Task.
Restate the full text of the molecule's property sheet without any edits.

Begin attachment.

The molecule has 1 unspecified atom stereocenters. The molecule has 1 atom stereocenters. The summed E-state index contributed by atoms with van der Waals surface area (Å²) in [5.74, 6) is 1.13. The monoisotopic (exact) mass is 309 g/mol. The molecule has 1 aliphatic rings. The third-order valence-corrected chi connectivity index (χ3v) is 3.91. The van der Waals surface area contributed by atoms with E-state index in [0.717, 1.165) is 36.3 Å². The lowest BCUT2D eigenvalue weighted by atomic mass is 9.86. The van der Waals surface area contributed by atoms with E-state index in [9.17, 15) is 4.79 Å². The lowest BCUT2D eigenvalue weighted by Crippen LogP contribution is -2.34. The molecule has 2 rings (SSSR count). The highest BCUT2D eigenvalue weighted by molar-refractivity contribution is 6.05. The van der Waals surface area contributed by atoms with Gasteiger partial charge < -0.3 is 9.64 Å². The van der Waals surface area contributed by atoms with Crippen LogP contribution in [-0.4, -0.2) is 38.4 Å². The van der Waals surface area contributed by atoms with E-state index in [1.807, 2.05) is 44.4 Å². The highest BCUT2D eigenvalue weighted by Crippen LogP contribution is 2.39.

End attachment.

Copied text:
The molecule has 1 unspecified atom stereocenters. The molecule has 1 atom stereocenters. The summed E-state index contributed by atoms with van der Waals surface area (Å²) in [5.74, 6) is 1.13. The monoisotopic (exact) mass is 309 g/mol. The molecule has 1 aliphatic rings. The third-order valence-corrected chi connectivity index (χ3v) is 3.91. The van der Waals surface area contributed by atoms with E-state index in [0.717, 1.165) is 36.3 Å². The lowest BCUT2D eigenvalue weighted by atomic mass is 9.86. The van der Waals surface area contributed by atoms with E-state index in [9.17, 15) is 4.79 Å². The lowest BCUT2D eigenvalue weighted by Crippen LogP contribution is -2.34. The molecule has 2 rings (SSSR count). The highest BCUT2D eigenvalue weighted by molar-refractivity contribution is 6.05. The van der Waals surface area contributed by atoms with Gasteiger partial charge < -0.3 is 9.64 Å². The van der Waals surface area contributed by atoms with Crippen LogP contribution in [-0.4, -0.2) is 38.4 Å². The van der Waals surface area contributed by atoms with E-state index in [1.807, 2.05) is 44.4 Å². The highest BCUT2D eigenvalue weighted by Crippen LogP contribution is 2.39.